by Eric Stashin (aka The Rotoprofessor)
With Raisel Iglesias scratched from today’s start due to a shoulder issue the Reds will reach down to Triple-A for a spot starter, as Tim Adleman will make his Major League debut. He’s gotten off to an inauspicious start at Triple-A in ’16 with a 4.24 ERA, though as we all know that doesn’t always tell the entire story (he does have a 1.00 WHIP, 2.12 BB/9 and 1.40 GO/AO). Is there anything worth watching? Let’s take a look:
Adleman has never shown the propensity to pile up the strikeouts, with a 6.78 K/9 last season and 6.88 to open this year. His groundball rate this season has also exceeded what he has posted in the past (and can likely be credited to a small sample size):
- 2014 – 1.18
- 2015 – 1.03
The 24th round pick back in 2010 (by the Orioles) has shown solid control, with a 2.8 BB/9 in the minors, but is that enough to excite anyone? Of course the fact that he spent two years pitching (2012 & 2013) in Independent Leagues adds to the skepticism, though he wouldn’t be the first pitcher to find it there.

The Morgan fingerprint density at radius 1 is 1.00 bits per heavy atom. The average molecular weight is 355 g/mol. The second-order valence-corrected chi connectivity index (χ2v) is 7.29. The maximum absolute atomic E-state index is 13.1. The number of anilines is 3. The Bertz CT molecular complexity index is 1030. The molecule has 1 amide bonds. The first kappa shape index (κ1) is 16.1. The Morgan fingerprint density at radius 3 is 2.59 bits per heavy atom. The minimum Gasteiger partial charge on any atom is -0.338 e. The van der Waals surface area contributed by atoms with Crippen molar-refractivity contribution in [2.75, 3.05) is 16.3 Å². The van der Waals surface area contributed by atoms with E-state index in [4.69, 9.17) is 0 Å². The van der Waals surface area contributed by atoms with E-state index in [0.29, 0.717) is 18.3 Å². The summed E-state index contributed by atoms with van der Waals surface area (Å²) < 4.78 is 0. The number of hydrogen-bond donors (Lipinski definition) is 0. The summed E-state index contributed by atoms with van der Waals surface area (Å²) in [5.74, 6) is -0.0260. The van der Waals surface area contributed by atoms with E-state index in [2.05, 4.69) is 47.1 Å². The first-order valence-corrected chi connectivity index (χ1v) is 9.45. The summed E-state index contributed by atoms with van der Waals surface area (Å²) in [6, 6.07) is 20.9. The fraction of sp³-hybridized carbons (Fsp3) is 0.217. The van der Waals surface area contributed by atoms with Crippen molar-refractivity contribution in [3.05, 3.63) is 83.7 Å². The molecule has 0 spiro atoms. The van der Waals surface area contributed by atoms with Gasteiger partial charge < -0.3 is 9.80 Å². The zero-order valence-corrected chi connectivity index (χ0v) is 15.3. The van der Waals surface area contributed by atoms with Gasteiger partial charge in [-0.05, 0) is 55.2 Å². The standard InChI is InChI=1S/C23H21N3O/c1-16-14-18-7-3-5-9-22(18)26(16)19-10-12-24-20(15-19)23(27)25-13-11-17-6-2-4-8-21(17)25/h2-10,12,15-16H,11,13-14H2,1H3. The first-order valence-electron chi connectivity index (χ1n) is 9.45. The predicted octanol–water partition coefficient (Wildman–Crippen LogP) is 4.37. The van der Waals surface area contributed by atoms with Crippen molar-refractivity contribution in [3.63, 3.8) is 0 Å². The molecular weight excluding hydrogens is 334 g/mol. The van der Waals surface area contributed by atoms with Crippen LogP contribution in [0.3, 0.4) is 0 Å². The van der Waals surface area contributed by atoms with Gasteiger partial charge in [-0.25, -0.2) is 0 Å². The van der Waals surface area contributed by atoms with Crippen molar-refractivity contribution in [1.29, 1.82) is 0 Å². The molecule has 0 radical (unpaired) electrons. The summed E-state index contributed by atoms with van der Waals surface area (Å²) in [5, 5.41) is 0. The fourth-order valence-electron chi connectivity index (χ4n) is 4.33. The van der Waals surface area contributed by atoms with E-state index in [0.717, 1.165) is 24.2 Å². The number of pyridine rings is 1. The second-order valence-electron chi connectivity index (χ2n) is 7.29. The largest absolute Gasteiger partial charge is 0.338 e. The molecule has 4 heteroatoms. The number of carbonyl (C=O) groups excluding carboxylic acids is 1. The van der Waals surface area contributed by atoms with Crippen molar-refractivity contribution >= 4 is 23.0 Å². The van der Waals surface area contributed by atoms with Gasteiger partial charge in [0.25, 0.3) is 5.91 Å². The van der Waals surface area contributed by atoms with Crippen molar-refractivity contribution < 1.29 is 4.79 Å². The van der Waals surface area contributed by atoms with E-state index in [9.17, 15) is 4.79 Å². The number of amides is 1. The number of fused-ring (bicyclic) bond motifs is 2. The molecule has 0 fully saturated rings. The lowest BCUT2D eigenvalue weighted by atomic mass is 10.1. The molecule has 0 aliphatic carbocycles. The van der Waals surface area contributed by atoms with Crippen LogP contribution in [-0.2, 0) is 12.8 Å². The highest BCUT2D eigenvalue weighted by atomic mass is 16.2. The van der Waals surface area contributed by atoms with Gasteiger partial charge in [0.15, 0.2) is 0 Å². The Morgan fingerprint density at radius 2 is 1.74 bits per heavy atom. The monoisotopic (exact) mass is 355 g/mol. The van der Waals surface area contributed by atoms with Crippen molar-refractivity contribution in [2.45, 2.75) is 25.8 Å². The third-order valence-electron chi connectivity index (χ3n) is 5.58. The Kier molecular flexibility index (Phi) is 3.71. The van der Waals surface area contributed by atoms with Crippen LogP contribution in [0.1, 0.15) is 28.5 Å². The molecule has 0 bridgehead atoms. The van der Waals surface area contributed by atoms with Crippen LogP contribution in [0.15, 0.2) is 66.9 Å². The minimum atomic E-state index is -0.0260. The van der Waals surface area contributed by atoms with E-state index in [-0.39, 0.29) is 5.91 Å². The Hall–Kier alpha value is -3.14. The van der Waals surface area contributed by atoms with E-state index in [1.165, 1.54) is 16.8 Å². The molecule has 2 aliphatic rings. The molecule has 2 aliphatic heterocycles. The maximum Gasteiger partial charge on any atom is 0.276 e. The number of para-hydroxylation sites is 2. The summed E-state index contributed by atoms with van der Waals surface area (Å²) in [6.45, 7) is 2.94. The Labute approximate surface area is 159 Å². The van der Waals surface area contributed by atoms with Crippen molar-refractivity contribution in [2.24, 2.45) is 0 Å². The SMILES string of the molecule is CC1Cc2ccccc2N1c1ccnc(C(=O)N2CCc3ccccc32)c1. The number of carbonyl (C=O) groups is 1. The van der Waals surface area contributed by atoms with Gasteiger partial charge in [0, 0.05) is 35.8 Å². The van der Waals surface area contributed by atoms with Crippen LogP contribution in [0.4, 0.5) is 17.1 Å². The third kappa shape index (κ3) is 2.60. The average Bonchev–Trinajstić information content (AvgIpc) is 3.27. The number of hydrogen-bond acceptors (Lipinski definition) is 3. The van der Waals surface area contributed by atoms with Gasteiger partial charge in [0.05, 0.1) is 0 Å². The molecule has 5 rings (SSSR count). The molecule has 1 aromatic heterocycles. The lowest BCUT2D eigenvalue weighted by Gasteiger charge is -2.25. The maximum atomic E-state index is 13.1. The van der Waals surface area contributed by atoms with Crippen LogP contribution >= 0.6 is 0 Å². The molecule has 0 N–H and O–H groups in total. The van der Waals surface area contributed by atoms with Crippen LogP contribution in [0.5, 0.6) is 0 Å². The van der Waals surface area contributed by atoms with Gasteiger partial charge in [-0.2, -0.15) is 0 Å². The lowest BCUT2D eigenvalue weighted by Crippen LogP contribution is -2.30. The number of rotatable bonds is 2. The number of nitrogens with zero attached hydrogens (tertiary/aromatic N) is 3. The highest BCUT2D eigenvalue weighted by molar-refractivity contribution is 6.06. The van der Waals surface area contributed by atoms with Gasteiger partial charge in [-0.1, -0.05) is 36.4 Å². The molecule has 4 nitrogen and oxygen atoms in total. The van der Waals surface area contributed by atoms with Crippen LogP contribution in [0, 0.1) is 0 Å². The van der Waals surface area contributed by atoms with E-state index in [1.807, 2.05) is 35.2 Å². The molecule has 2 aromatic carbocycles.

Here’s a quote about his stuff from Reds’ manager Bryan Price from this spring (courtesy of C. Trent Rosecrans of the Cincinnati Enquirer, whose article you can read by clicking here):
“He said one of the things that really got into his head was controlling the running game when he was in pro ball, and they really got into his head that he had to be quicker to the plate and it very much affected his delivery,” Price said. “He simplified things. He’s got that type of fastball, and it’s a good fastball, up to 94, but he’s got that type of fastball with that deception and late life that makes it a little more valuable than just the velocity would suggest. He’s also a ground ball pitcher and keeps the ball down in the zone.”
The numbers don’t really jive with being a groundball pitcher, though it’s possible he’s figured something out. Still, it’s hard to get overly excited about him. Maybe he impresses enough to carve out a role in the bullpen (where the team truly needs help), but there’s little reason to think that he’ll make any type of impact in the rotation. The team has too many better candidates and this is likely a one and done, even if Iglesias misses more than just one start.
Sources – Fangraphs, Baseball Reference, Cincinnati Enquirer
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